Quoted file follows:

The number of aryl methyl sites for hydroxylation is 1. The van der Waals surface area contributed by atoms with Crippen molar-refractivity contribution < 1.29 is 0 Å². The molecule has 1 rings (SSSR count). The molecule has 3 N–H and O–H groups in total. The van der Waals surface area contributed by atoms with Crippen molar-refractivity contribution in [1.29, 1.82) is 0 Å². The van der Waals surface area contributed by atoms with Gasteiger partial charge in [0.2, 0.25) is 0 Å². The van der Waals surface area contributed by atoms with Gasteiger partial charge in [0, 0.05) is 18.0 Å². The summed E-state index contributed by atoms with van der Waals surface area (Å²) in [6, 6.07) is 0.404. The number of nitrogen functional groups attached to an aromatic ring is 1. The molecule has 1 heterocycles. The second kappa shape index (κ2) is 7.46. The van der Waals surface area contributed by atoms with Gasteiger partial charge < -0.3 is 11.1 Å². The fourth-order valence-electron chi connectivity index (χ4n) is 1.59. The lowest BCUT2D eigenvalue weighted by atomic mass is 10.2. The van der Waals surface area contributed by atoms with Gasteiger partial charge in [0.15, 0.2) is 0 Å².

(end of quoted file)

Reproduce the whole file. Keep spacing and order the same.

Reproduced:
The number of aryl methyl sites for hydroxylation is 1. The van der Waals surface area contributed by atoms with Crippen molar-refractivity contribution < 1.29 is 0 Å². The molecule has 1 rings (SSSR count). The molecule has 3 N–H and O–H groups in total. The van der Waals surface area contributed by atoms with Crippen molar-refractivity contribution in [1.29, 1.82) is 0 Å². The van der Waals surface area contributed by atoms with Gasteiger partial charge in [0.2, 0.25) is 0 Å². The van der Waals surface area contributed by atoms with Gasteiger partial charge in [0, 0.05) is 18.0 Å². The summed E-state index contributed by atoms with van der Waals surface area (Å²) in [6, 6.07) is 0.404. The number of nitrogen functional groups attached to an aromatic ring is 1. The molecule has 1 heterocycles. The second kappa shape index (κ2) is 7.46. The van der Waals surface area contributed by atoms with Gasteiger partial charge < -0.3 is 11.1 Å². The fourth-order valence-electron chi connectivity index (χ4n) is 1.59. The lowest BCUT2D eigenvalue weighted by atomic mass is 10.2. The van der Waals surface area contributed by atoms with Gasteiger partial charge in [0.15, 0.2) is 0 Å².